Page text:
Colorado State University General Circulation Model

Ross Heikes* and David A. Randall*

Monthly Weather Review Vol. 123, 1862-1880.
Monthly Weather Review Vol. 123, 1881-1887.

Department of Atmospheric Science, Colorado State University, Fort Collins, Colorado 80521, USA

Spherical geodesic grids offer an attractive solution to many of the problems associated with fluid-flow simulations in a spherical geometry. Williamson (1968) and Sadourny et al. (1968) simultaneously introduced this approach to isotropically and homogeneously discretize the sphere. Their new grids were inspired by Buckminster Fuller's geodesic dome, and tile the sphere with spherical triangles that are nearly equal in area and nearly equilateral. These grids offer several advantages over the more common latitude/longitude grids which tend to unnecessarily concentrate grid points in the zonal direction near the poles.

Construction of a Simple Icosahedral Grid The Model Some Numerical Results


Heikes, R. and Randall, D.A. 1995a. Numerical integration of the shallow-water equations of a twisted icosahedral grid. Part I: basic design and results of tests. Mon. Wea. Rev. 123, 1862-1880.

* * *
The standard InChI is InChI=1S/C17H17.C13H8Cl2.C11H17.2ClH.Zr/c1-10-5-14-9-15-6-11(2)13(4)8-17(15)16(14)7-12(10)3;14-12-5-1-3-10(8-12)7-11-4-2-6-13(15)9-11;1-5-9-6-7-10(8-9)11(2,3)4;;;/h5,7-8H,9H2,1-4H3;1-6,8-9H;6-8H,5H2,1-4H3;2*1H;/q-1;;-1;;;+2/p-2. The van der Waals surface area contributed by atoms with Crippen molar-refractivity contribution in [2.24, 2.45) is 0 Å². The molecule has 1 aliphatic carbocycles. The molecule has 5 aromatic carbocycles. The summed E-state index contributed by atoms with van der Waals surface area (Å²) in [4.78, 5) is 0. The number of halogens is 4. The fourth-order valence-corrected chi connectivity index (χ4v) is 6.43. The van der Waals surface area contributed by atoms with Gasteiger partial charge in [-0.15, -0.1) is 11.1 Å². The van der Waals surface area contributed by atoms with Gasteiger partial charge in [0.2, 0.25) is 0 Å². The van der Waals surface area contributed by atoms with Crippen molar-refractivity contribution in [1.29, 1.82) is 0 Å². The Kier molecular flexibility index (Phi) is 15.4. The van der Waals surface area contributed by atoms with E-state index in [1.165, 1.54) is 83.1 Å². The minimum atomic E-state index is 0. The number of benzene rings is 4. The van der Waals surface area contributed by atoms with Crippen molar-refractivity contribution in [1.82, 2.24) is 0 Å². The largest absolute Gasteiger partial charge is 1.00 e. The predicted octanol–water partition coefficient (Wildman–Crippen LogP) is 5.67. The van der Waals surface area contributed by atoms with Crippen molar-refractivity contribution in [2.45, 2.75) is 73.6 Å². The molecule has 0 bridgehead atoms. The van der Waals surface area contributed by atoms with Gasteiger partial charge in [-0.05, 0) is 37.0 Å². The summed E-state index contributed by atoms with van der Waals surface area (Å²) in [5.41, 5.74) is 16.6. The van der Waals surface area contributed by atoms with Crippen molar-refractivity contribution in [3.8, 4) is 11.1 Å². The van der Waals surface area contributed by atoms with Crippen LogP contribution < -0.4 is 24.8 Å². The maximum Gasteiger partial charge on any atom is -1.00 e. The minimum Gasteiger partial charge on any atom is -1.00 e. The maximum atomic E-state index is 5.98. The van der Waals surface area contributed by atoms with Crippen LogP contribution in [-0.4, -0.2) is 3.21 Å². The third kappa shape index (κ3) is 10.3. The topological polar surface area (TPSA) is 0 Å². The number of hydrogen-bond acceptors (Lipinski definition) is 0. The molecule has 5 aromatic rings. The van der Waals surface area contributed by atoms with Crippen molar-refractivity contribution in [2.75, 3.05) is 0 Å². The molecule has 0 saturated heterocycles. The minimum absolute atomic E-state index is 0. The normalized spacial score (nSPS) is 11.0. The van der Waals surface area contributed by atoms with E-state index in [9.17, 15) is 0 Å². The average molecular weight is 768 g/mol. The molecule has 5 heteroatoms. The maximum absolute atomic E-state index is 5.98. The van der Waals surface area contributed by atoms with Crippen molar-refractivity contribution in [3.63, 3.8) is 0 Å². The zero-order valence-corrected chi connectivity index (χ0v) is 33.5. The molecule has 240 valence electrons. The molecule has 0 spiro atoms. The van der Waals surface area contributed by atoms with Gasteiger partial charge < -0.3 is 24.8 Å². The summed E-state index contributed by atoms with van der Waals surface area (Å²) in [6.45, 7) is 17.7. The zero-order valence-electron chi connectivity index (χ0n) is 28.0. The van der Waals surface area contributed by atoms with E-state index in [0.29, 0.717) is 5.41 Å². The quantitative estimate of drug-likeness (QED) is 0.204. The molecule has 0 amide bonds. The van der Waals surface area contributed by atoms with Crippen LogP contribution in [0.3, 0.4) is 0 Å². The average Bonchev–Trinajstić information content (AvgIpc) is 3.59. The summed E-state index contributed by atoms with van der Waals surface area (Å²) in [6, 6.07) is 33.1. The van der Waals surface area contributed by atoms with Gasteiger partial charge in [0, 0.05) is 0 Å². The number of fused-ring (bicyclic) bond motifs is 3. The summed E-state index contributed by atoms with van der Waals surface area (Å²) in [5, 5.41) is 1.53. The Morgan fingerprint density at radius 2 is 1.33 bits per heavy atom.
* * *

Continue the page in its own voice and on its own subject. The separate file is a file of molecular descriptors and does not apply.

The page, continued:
Heikes, R. and Randall, D.A. 1995b. Numerical integration of the shallow-water equations of a twisted icosahedral grid. Part II: a detailed description of the grid and an analysis of numerical accuracy. Mon. Wea. Rev. 123, 1881-1887.


Sadourny, R., A. Arakawa, and Y. Mintz, 1968: Integration of the non-divergent barotropic vorticity equation with an icosahedral-hexagonal grid for the sphere. Mon. Wea. Rev., 96, 351-356.



Williamson, D. L., 1968: Integration of the barotropic vorticity equation on a spherical geodesic grid. Tellus, 20, 642-653.

-----, J. B. Drake, J. J. Hack, R. Jakob, and P. N. Swarztrauber, 1992: A standard test set for numerical approximations to the shallow-water equations in spherical geometry. J. Comput. Phy., 102, 221-224.


Ross Heikes
Dept of Atmospheric Science
Colorado State University
(970)491-8432
ross.heikes@atmos.colostate.edu